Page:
Legacy systems have continued to pose a major challenge to digital transformation efforts in public administration. A comprehensive review of literature suggests seven levels of complexity in transforming legacy systems, including, being a stand-alone system, being part of a larger system, and data incompatibility, each depicting unique criteria and challenges. Nonetheless, very little is known as to what degree these complexities implicate the implementation of digital transformation efforts in public administration (PA). To address this gap, this research conducted an analysis on four cases of digital transformation in three European PA settings (i.e., Denmark, the Netherlands, and the UK). The findings revealed complexities that pose the key challenges to systems interoperability and integrability, which are crucial in any digital transformation project. In addition, a comprehensive understanding of the systems to be transformed, the policies which they are serving, and the broader PA setting in which they are implemented were deemed central to succeeding in digital transformation efforts.
    • Mediating Role of Social Commerce Trust in Behavioral Intention and Use

      Jeyaraj, A.; Ismagilova, Elvira; Jadil, Y.; Rana, Nripendra P.; Hughes, L.; Dwivedi, Y.K. (2023)
      While the importance of s-commerce is implicitly recognized, inconsistencies in extant empirical research pose significant challenges. Based on perspectives from trust, social presence, and socio-technical theories, this study develops an integrated model of the factors that influence intention and use behavior, with particular attention to the role of trust in s-commerce. The model is tested using meta-analytic structural equation modeling techniques on 201 observations from 83 s-commerce studies. Implications for research and practice are discussed.
    • Identity, immigration and subjective well-being: Why are natives so sharply divided on immigration issues?

      Howley, P.; Waqas, Muhammad (2022)
      We put forward differences in the form of national identity across natives as a key mechanism explaining the sharp public divide on immigration issues. We show that inflows of migrants into local areas can be harmful for the self-reported well-being of natives, but this is only true for natives who self-identify with an ethnic form of national identity. On the other hand, we provide some evidence to suggest that immigration may be utility enhancing for natives with a civic form of national identity. We also show how differences in national identity significantly predicts voting preferences in the UK referendum on EU membership where concern with immigration issues was a salient factor. Drawing on identity economics, our proposed explanation is that for natives with an ethnic form of national identity, any positive economic benefits associated with immigration may not be enough to outweigh losses in identity based utility.
    • The role of power-based behaviours in pharmaceutical supply chain resilience

      Yaroson, Emilia V.; Breen, Liz; Hou, Jiachen; Sowter, Julie (2023)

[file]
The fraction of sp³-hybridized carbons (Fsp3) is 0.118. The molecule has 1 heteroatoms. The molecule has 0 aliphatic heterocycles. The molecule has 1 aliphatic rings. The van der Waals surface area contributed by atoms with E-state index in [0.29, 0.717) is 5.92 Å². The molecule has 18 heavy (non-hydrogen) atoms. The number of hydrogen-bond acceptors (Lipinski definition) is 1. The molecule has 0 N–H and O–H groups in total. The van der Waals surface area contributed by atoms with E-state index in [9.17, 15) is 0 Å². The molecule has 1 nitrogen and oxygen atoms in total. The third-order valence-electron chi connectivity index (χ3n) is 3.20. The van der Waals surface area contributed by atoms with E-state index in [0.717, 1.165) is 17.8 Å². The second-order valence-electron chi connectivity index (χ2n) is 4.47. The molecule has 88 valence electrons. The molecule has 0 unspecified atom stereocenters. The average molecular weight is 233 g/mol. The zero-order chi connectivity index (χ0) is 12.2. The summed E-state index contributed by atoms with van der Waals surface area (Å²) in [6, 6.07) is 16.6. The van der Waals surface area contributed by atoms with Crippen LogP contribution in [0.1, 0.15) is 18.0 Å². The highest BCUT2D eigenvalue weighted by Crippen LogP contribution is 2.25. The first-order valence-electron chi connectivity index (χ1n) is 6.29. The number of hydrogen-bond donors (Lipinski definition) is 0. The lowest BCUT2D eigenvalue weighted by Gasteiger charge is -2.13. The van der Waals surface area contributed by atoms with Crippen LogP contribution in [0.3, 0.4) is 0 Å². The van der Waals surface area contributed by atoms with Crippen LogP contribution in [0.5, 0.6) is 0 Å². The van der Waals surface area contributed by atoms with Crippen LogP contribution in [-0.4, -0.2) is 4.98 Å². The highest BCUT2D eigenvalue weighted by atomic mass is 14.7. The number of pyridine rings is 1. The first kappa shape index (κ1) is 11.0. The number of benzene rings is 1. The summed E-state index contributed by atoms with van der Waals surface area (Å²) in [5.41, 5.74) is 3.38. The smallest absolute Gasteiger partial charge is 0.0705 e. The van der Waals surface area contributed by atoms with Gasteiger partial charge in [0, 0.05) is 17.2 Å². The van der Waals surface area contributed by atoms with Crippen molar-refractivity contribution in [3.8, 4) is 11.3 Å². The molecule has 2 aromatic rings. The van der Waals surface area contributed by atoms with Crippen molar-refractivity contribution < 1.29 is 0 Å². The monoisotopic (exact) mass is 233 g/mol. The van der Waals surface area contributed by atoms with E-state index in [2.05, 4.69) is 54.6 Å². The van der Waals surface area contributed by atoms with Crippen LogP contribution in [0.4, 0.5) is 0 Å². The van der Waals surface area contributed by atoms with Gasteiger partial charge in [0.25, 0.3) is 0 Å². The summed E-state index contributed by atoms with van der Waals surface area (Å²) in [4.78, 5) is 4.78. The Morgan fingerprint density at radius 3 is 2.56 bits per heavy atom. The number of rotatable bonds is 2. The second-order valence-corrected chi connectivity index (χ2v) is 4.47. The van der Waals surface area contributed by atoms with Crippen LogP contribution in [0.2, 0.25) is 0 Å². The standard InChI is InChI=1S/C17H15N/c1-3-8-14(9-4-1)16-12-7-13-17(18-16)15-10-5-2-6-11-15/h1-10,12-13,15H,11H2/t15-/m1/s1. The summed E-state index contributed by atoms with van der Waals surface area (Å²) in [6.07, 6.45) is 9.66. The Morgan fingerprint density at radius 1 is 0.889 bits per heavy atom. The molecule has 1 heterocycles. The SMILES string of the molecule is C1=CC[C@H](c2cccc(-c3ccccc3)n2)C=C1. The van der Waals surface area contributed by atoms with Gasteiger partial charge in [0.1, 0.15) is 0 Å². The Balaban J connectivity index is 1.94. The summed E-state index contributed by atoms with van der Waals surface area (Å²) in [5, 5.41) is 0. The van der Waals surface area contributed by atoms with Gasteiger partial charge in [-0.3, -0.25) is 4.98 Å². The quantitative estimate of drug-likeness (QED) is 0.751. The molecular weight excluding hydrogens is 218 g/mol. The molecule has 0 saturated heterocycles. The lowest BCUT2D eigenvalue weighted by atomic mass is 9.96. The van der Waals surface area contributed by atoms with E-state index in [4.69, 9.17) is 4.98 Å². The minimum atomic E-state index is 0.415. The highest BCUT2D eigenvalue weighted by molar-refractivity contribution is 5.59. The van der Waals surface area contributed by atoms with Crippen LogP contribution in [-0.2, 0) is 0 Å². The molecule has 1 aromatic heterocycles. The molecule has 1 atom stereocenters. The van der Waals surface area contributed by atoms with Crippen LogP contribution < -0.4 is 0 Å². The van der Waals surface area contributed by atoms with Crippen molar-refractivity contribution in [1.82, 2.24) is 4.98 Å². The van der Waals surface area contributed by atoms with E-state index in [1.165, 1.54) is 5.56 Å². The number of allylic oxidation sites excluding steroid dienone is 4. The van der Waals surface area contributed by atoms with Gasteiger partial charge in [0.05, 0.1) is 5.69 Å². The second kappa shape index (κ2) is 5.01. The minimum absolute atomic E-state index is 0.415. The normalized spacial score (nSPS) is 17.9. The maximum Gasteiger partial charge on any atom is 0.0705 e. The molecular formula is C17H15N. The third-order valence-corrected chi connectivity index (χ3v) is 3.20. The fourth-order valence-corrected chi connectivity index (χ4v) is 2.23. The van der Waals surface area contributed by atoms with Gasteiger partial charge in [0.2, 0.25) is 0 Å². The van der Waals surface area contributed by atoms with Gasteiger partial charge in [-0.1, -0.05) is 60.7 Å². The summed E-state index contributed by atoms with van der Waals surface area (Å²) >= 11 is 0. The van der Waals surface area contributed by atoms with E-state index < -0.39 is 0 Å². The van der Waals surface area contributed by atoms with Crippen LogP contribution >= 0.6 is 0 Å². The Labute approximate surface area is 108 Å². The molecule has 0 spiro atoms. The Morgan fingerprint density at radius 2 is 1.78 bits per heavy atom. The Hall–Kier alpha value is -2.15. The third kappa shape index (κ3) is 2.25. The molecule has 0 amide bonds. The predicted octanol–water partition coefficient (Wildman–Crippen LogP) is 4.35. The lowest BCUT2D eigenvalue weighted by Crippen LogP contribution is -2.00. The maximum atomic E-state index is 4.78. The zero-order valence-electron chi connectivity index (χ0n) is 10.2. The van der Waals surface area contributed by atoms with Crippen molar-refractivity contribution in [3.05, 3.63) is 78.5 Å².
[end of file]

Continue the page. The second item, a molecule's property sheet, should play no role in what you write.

Purpose This study explored the effect of power-based behaviours on pharmaceutical supply chain (PSC) resilience. Design/methodology/approach This study used a mixed-method approach to explore the role of power-based behaviours in PSC resilience. Qualitative interviews from 23 key PSC stakeholders, followed by thematic analysis, revealed the underlying perceptions regarding PSC resilience. Quantitative propositions were then developed based on the themes adopted from PSC resilience literature and the qualitative findings. These were tested via a survey questionnaire administered to 106 key stakeholders across the various levels in the PSC. Structural equation modelling with partial least squares was used to analyse the data. Findings The data analysed identified proactive and reactive strategies as resilience strategies in the PSC. However, power-based behaviours represented by quota systems, information and price control influenced these resilience strategies. From a complex adaptive system (CAS) perspective, we found that when power-based behaviours were exhibited, the interactions between PSC actors were mixed. There was a negative influence on reactive strategies and a positive influence on proactive strategies. Our analysis also showed that PSC complexities measured by (stringent regulations, long lead times and complex production) moderated the effect of power-based behaviour on reactive strategies. Thus, the negative impact of power-based behaviours on reactive strategies stemmed from PSC complexities. Research implications Our research particularly reveals the role of power-based behaviours in building PSC resilience. By evaluating the nexus from a CAS perspective, the analysis considered powerbased behaviours and the moderating role of PSC complexities in developing resilience strategies. The study considers the interactions of PSC actors. It shows that power asymmetry is a relational concept that inhibits the efficacy of reactive strategies. This study thus advocates the importance of power in achieving a more resilient PSC from a holistic perspective by highlighting the importance of the decision-making process among supply chain partners. Our findings are particularly relevant if PSC resilience is viewed as a complex adaptive system (CAS). All the interactions and decision-making processes affect outcomes due to their inherent complexities. Although this study focused on the PSC, its implications could be extended to other SCs (supply chains). Practical implications We identified that power-based behaviours influenced resilience strategies. It was detrimental to reactive strategies due to the complexities of the PSC but beneficial to proactive strategies through resource-sharing. PSC actors are therefore encouraged to pursue proactive strategies as this may aid in mitigating the impact of disruptions. However, power-based behaviours bred partner dissatisfaction. This dissatisfaction may occur even within strategic alliances indicating that power could be detrimental to proactive strategies. Therefore, it is pertinent to identify conditions that lead to dissatisfaction when pursuing strategic partnerships. This study provides insight into actual behaviours influencing resilience and quantifies their effects on the PSC. These insights will be valuable for all supply chain partners wanting to improve their resilience strategies. Originality/value Previous PSC management and resilience studies have not examined the role of power in building resilience in the PSC. This paper thus provides a unique contribution by identifying the role of power in PSC resilience, offers empirical evidence and a novel theoretical perspective for future practice and research in building PSC resilience strategies.